The French are Making Faces
Facial transplants. Just the thought might conjure images of science fiction and a certain 1990s movie starring Nicholas Cage and John Travolta. But the concept is now a medical reality, with a French hospital recently performing the world's sixth partial-face transplant. It was for a 30 year-old man who had been disfigured by a 2004 burn incident. His face was so injured that he felt it prevented any real social life. He had been on the organ waiting list for one year. The first partial-face transplant took place in France in 2005, for a woman whose nose, lips, chin, and cheeks had been severely damaged by her dog. As with this April's operation, the recipient's new face came from a brain-dead donor. The other operations happened in the US and China. In the case of the burn victim, the operation was a 30 hour ordeal, with the doctors working in teams. They replaced his scalp, forehead, nose, and ears, as well as his upper and lower eyelids. This means that, essentially, the French have carried out a full facial transplant, albeit it between two separate operations. "Now that we have realized this part, there's really not much point talking about the full face transplant anymore," said Professor Laurent Lantieri, who has performed three of the six facial transplants. "Technically, it is done. You transplant according to the patient's needs."
In addition to transplanting half of his face, the medical team gave the man two new hands that were attached above the wrists. According to the doctors, all relevant nerves, tendons, arteries, and veins were successfully reconnected. It was the first time that a face and two hands were transplanted simultaneously. The potential complications of facial transplants can be serious. While there is uncertainty about recipients' psychological and emotional reactions to receiving a new face, the known physical concerns range from tissue rejection to suicide. Tissue rejection is a fear with any kind of transplant, and with faces it is especially upsetting as the surgery cannot always be redone. There is the possibility that extreme tissue rejection will make eating and breathing very difficult. When this happens, the patient may feel even more ostracized than before, and consider ending a life that no longer seems worth living. There are immunosuppressive drugs aimed at preventing tissue rejection, but it has been suggested that such drugs might lead to cancer or other problems.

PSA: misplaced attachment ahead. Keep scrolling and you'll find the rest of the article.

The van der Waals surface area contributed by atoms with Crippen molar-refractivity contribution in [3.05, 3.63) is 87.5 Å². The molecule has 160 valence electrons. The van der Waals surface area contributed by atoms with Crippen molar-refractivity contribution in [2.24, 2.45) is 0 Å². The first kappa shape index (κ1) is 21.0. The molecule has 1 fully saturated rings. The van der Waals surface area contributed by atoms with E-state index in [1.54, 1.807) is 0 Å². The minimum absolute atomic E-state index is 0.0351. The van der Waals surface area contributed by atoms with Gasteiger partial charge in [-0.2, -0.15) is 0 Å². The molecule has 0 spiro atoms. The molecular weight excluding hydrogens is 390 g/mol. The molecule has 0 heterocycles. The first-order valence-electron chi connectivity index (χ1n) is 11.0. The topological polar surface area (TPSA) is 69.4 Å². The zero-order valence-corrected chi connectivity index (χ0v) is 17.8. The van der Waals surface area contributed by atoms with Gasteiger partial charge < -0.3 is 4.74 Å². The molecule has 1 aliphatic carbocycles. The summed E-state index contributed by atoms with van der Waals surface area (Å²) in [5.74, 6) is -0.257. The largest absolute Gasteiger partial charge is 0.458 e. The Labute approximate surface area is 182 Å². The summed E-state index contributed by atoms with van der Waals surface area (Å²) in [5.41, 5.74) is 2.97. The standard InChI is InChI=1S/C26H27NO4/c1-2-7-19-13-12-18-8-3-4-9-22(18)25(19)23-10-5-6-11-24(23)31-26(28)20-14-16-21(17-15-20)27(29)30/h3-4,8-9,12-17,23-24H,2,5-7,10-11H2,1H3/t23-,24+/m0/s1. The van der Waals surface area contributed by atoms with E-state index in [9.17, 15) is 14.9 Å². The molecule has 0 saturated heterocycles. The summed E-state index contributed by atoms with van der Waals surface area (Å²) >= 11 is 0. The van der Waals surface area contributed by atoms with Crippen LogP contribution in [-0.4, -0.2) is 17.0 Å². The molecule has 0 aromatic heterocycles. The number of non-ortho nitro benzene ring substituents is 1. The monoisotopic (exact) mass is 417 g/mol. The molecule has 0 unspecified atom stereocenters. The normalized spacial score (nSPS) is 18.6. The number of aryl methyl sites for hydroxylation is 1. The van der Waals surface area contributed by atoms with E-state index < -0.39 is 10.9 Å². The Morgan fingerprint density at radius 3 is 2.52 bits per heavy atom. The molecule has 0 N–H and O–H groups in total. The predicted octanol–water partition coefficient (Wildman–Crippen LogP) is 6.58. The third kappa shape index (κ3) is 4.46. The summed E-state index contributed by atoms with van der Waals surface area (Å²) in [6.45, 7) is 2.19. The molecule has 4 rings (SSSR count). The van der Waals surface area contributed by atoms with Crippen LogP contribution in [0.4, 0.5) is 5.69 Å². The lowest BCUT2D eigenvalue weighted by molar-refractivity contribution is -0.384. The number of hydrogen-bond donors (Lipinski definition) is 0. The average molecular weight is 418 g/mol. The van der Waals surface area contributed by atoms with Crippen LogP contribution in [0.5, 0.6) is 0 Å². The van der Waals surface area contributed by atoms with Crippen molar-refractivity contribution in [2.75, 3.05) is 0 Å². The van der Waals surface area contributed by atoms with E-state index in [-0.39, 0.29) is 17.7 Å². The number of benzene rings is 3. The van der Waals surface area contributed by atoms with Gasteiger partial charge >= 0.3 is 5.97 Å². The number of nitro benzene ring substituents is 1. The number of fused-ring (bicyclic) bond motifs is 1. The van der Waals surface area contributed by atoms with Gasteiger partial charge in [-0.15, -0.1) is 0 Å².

With life-enabling transplants involving the heart or liver, these risks are taken since the benefits of the transplant far outweigh them. Still, to someone whose face has been permanently disfigured, disease risk might be worth a second chance at feeling normal. Commentator Arthur Caplan, Ph.D. raises another point in his essay about the risks of facial transplants. What about the feelings of the donors and their families? Although many people are more than willing to donate their internal organs and tissues in the event of their death, do they understand that their faces might end up on someone else? And what about the donor's loved ones, who may eventually come face to face with a person that eerily resembles a deceased friend or relative? Does this lead to even deeper questions about transplants involving reproductive organs? Fortunately, in the meantime, situations like running into a recipient who looks just like their facial donor is unlikely. "You get a hybrid, something between the donor and the recipient. [But] what you get is more like the recipient than the donor," explained Professor Peter Butler of London's Royal Free Hospital, who hopes to be able to carry out a procedure that would include the throat and entire scalp within 12 months. Whatever the risks and downsides of face transplants, the ability itself is phenomenal, and could make all the difference in the lives of people who isolate themselves due to facial disfigurement.